Shend and Bartruce held each other, spinning around on a flat gear, waiting for their minds to adjust to the rhythms of the machine. Soon they were able to separate the ticks from the tocks. They focused, as they often did for an hour each night around their campfire, and mostly discarded the sounds of the tower from their minds. They made it their new silence, an act that could’ve saved poor Gollick.
In that new silence they heard feet scratching on a floor above them. Lord Dickory paced, awaiting reports from his guards that the invaders had been killed. They didn’t need confirmation of his fear, as they could hear it in the tapping and scratching of his nails, but he gave it to them anyway as he yelled somewhere above them.
“It’s because I only have one!” the villain shouted at whatever guard was by his side. “Only one tower. I should have three by now! Five! Seventeen! They would never know which I was hiding in if that was the case!”
The two blind mice finally moved, using another gear as a ladder. Slowly they skulked up to the floor, to the place right under the lord’s feet. They heard his tail dragging. Shend squeezed out of the way so Bartruce could put his face against the wood. He was the best chewer, and the quietest. He dragged his teeth across, peeling off a chunk of wood that fell into the workings of the clock below. Each time Lord Dickory took a step the vole bit down once more, to hide the noise.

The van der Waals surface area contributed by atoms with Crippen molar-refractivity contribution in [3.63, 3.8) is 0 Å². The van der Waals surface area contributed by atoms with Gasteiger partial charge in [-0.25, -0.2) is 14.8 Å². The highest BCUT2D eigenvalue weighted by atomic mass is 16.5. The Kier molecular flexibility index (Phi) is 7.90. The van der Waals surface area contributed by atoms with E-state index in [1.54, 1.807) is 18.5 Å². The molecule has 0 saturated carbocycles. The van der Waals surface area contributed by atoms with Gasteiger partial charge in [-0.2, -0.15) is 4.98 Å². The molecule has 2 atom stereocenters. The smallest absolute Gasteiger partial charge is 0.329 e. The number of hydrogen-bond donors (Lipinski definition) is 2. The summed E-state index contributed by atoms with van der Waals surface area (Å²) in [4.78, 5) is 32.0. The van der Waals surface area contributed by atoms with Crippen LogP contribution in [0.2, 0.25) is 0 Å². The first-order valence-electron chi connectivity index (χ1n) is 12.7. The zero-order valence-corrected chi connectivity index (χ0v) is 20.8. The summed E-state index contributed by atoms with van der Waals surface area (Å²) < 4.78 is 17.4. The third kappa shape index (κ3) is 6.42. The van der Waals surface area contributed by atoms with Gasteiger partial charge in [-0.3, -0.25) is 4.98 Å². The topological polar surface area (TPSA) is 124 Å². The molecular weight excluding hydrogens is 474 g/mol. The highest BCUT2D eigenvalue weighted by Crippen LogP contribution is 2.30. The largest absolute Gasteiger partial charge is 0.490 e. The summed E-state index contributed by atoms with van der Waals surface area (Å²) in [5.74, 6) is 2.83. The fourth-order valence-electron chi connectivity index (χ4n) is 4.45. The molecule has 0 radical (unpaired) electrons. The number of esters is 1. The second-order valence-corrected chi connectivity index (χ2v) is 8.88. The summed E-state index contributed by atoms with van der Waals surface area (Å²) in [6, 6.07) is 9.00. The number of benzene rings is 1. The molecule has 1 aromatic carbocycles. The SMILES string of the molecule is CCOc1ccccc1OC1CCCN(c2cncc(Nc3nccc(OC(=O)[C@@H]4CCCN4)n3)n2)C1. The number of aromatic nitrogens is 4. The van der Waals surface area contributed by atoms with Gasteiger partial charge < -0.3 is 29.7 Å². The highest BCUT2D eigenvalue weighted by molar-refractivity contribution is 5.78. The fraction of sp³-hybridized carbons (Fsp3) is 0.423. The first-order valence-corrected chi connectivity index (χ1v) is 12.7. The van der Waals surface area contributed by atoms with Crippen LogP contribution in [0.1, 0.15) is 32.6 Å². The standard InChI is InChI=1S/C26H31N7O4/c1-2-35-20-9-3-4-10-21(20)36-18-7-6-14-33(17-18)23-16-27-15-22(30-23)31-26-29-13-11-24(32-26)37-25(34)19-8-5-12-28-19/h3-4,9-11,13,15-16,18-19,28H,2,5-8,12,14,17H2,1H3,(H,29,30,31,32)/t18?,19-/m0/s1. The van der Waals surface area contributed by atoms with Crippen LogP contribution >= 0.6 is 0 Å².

Shend slowly drew her weapon, revealing a piece of her blade every time a curl of wood fell. Her dagger was re-forged from a giant’s box cutter, and made short work of both thin wood and flesh, especially the flesh of villains. She could bleed them to death before they heard the first drop hit the floor.
Bartruce was more primal in his battles. He used only his teeth, but he was just as much an expert with them as she with her long dagger. The moment approached. The floor above them was so thin, one bite away; the light of Dickory’s lamps shone through it. The shadow of his foot passed over…
Kursh! Bartruce smashed his way upward, snagging the lord’s entire foot in his mouth. The shrew wailed and scrambled backward, pulling the attacking vole up into the room with him. The lord wore a comfortable robe of owl fledgling feathers: colorful and without dignity. A bubbling tub of hot water made from split thimbles, a bath to relax the lord, was off to one side. Bartruce heaved with all his cheek and neck muscles, tossing the shrew into it and creating a giant splash.